and William DeWitt came from Holbrook with a load of freight, and I went to Holbrook and stopped with William Daines over night.
Sunday, July 29
Went to St. Joseph. Chloe, Sister Steel and their children went with me. This was their ward conference. Sister Smith, President of Relief Society, called for donations to get a small factory. I came home on Monday.
When in Holbrook, bought a small cart of Schuster. I am to pay $16.00 in hay for it. My health not good. The babe was buried on Monday at 9:00 A.M. Clarence Owens, father, got home Sunday night. Ella had been quite poorly. James Shumway and my daugher Nettie came from Taylor this week. He had a load of baled hay. I repaired a carriage for Brother Reidhead and commenced cutting my oats. Sunday, it’s a rainy day. I got a letter from H. E. Hatch requesting me to come to Utah and get me a set of teeth.
I went to Quarterly Conference at Snowflake. Ruth, May and dear Catherine went with me. I gave a blessing to Alice Young. Good day and I was called to speak on the sacrament. Gave a blessing to Littleton Perkins on Monday, and we had much good talk at the meetings from Brother Brown, Farley and Bishop Savage was the orator of this grand occasion. Next day, we left Taylor for home. I was much crowded for time but am thankful for what I do enjoy of good friends and my home.
John Hall and company came on Thursday, the 30th, about 8:00 P.M. No one here to receive them so I fed their teams and on Friday, these good friends decided to help me haul and thresh my grain. All went at it with a good will and at 6:00 P.M. the grain was in the bin. Brother Hall and the threshers went home.
Sunday, September 2
This week I worked on fixing up my wagon (for the journey) and arranging my shop so as to make it convenient. The hygiene class made a surprise for Ruth before she should leave for Utah. On Friday, President Smith and company came down and a grand surprise was gotten up for me. President Smith and company attended. I was highly honored. John, Ezra and families were with us. Next day, the boys and Brother William Frost helped me to get off. After dinner I again bade good-bye to dear Catherine, my sons and daughters. At 2:00 P.M. Ruth and I left my dear home for the long journey to Tuba and on to Idaho. My heart was full as I again began so long a journey. Drove to Holbrook and made some necessary purchases for the trip. Whilst there a cold storm came up but we drove on to St. Joseph and put up with President Richards.
At St. Joseph, we held two meetings. The next morning I wrote several letters and sent them by Father Gardner
to the folks in Woodruff. Camped near Winslow Monday night. Good feed. Tuesday, we drove thirty miles and camped near the river. [Little Colorado] Wednesday, camped four miles below Grand Falls and on Thursday, drove to where we leave the river. It was a very windy day. Killing frost came at night. Much damage was done to growing things. Next day, traveled thirty miles through sand. Camped with poor water and no feed. We tied up our horses for the night.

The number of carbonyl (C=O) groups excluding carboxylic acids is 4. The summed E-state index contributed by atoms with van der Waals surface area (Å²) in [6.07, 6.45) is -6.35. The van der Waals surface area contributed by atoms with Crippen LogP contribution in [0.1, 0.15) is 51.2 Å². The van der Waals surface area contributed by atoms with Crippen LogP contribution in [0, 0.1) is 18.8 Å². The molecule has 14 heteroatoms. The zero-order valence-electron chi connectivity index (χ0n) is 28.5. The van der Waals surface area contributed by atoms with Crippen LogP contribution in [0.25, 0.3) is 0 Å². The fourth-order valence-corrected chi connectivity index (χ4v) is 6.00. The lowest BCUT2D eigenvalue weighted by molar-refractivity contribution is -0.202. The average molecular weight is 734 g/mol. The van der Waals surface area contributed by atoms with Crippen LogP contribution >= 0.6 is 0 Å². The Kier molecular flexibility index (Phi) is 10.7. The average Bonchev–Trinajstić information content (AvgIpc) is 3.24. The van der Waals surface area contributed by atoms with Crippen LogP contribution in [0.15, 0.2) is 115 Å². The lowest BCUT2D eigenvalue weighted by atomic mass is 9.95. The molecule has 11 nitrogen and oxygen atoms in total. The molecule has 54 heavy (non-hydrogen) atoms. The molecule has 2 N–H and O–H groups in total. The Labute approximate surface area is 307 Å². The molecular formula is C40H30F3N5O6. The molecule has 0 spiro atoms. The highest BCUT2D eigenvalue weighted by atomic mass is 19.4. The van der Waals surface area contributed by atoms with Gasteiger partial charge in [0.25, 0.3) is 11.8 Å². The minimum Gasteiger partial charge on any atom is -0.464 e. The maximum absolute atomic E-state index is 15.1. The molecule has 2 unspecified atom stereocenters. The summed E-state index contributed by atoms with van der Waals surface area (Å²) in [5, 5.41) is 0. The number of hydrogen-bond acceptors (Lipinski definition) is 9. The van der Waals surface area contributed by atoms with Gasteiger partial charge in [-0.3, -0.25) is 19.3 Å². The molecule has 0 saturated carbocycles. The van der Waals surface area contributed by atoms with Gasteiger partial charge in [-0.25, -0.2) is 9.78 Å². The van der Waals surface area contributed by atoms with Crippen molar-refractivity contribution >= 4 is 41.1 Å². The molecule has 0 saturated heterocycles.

Friday, September 14
We left this fearful campground and traveled fifteen miles where we found a little feed but no water. The horses suffered much. Arrived at Tuba at 6:00 P.M. I stopped at Brother R. E. Sainsbury’s. He gave us every care that was in his reach. He had fine fruit, such as peaches.
On Saturday, we held three meetings. [Bishop Savage and Nora were in the party.] I felt that Ruth and Nora were greatly inspired. In fact, I felt that all the speakers were inspired. Before evening meeting, myself (and others) started up the reservoir canyon to visit Brother Lot Smith’s grave. We traveled about four miles when we came to a very wretched, lonely cabin made of cottonwood logs. Here Sister Mary Smith (widow of Lot Smith) lived with her large family of small children, eight in number. The oldest boy was fifteen years. She lived in this lonely spot. Her nearest neighbor was a mile away. She was very glad to see us and gave us a treat of one of the finest melons that we had tasted this year.
A few rods from the cabin a level grave is marked with small pieces of boards. This grave is near some plum trees. The water is near the surface. I believe the coffin must be under water part of the year. My mind has been troubled over this lonely place. High mountain cliffs stand perpendicularly by. It is a very narrow canyon. The land is swampy and rich. Large growth of vegetation. Peach orchard and apple trees are the only redeeming features of this sorrowful spot.
A mighty man was Brother Lot, a brave daring pioneer and soldier. History cannot say too much of this great man. When I arrived in Arizona, seventeen years ago, or in 1877, I was set apart, as was also Jacob Hamblin, as counselor to Brother Lot in the Presidency of the Little Colorado Stake. [The body of Lot Smith was later disinterred and moved to Cache Valley.]
I will now go on with our evening meeting where Bishop Decker and myself occupied the time.
Sunday, September 16
We held meeting until half past 2:00 P.M. and then set apart eighteen ward officers. Had dinner with Brother James and drove to Brother Bate’s place. Ruth stayed to get some fruit and bake some bread and I rode down to Brother Allen’s place with Bishop Brinkerhoff and we had a meeting. Monday 17, we started on our journey, having some nice melons, grapes and peaches which